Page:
English Puritanism and Scottish Presbyterianism in the seventeenth century had many bright and shining lights. Of these, James Durham (1622–1658), ranks alongside the greatest of his generation, for his theological depth, faithful preaching, and particularly for his moderate spirit at a time when such was in scarce supply. While he could have been a professor of theology in any university, Durham instead spent a brief ten year ministry preaching and lecturing for the most part in the Inner-Kirk of Glasgow Cathedral. It was thought that he poured so much of himself into his studies for sermons and lectures that it brought about his early death at the age of thirty-six. His works were often reprinted and left an impression that lasted for centuries. Recently, all of his sermons in two volumes and his lectures on the Book of Job and on the Ten Commandments have been published in new critical editions. Continuing with his lectures, the publishers are pleased to offer now a new critical edition of James Durham’s largest book, which, while it is his more theologically intense work, retains the same practical Uses and Applications of his sermons and other lectures.
Volume One. Lectures on Chapters 1–3. This first of three projected volumes comprises a third of the lectures and fully half of the theological essays. The text covers chapter one in nine lectures (the most on any chapter) and the letters to the seven churches in Asia. The theological lectures contained cover such subjects as the doctrine of the Trinity, a call to the ministry and qualifications for the ministry, church government and church discipline, repentance, the difference in common and saving grace, and preaching and application in preaching. The text has been collated with a 1653 manuscript and an appendix contains texts and full lectures that are significantly different than the published edition of 1658. A new biography will appear in volume two. Volume three will contain a bibliographical essay covering Durham’s works and recent manuscript discoveries, as well as the indices, including an index of errata of prior editions.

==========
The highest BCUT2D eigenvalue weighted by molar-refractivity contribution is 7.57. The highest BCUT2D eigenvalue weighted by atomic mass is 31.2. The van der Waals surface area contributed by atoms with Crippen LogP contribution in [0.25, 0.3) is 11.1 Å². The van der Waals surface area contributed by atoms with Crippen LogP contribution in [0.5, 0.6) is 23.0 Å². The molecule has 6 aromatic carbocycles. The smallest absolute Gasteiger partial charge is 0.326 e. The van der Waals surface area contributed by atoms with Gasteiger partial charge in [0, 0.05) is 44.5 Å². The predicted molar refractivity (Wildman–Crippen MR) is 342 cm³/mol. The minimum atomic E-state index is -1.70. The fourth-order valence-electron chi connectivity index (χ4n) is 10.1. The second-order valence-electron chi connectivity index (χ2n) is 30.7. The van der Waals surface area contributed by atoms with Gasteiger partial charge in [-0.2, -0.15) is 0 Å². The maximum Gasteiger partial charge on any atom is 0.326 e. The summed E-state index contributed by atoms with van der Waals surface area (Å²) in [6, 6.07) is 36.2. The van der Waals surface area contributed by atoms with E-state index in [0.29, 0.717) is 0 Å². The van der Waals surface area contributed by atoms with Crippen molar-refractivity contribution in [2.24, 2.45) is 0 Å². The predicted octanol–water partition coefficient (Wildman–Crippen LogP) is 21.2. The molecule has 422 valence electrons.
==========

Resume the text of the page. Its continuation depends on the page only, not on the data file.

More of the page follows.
“This commentary on Revelation provides what was, as Principal John MacLeod said, ‘in past days, the accepted Protestant view of that book.’ While James Durham’s historicist reading of Revelation is no longer the standard view, that should not deter readers, for, as Spurgeon said, ‘it would not be easy to find a more sensible and instructive work than this old-fashioned exposition. We cannot accept its interpretations of the mysteries, but the mystery of the gospel fills it with sweet savour.’ The finest treasure in this commentary is not, however, Durham’s exegetical work (helpful though this is!). Contained in his commentary are independent treatises which are the purest of theological gold. These extended essays present Reformed thought at its best. As Richard A. Muller has said, this work “offers significant access to seventeenth-century Reformed and Presbyterian thought ... Durham’s work illustrates the relationship of Scripture with doctrine and piety and dogmatics.” — Donald John MacLean, author of James Durham (1622–1658): And the Gospel Offer in its Seventeenth-Century Context.